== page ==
“Until then, manage the problem. Use the joint to avoid loss of mobility. Walking and swimming can make a big difference. Manual therapies, like physiotherapy and osteopathy, will also help mobilise the joint.”
Exercise: Grasp the back of your thigh (hamstring) and pull your knee towards your chest. Go as far as feels comfortable, and try to let your leg relax. This will help bend your hip and improve the mobility, helping you walk more comfortably. Perform the exercise 10 times daily.
This is another term for lateral epicondylitis, a pain on the outside of the elbow. It occurs when the tendon gets irritated and inflamed by stress.
Signs: Pain when bending your arm or picking up everyday items like the kettle.
Causes: Playing tennis is a trigger, but “it can also be caused by forearm overuse and repetitive strain around the outside of the elbow,” explains Tim.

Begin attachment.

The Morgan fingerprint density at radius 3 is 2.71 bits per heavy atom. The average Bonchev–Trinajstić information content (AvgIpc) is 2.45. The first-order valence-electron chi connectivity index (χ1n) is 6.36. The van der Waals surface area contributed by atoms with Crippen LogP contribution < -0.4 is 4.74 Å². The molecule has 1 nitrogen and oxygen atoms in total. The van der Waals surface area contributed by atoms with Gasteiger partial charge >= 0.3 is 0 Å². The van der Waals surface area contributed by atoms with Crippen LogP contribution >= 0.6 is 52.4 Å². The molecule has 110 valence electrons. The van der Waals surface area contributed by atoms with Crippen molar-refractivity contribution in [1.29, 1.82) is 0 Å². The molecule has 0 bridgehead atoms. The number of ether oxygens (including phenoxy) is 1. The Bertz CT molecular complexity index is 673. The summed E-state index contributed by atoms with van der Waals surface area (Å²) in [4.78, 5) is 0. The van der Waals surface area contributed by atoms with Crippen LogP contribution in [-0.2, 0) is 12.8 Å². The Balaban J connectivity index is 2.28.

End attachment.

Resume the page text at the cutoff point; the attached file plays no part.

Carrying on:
Fix it: With your arm supported on your thigh, gently massage along the outside of your forearm between your elbow and wrist for five minutes a day to reduce tension in the muscles.
Ultrasound reduces inflammation and improves blood flow. Corticosteroid injections are an option but, in the worst cases, surgery may be required.
Tip: “Find the cause and stop!” says Tim. “There’s no point treating it if you aggravate it.
“So, if pain is caused by using a computer mouse, use an upright one or use your other hand. If you’re a manual worker, use a strap to help when lifting.”
HOW TO HELP YOUR JOINTS
- Exercise: It strengthens the muscles, which help support the joints.
- Lose weight if you need to: carrying excess weight makes knees and hips particularly vulnerable.
- Warm up and cool down when exercising.
- Take up yoga: It increases flexibility and is an effective treatment for chronic back pain.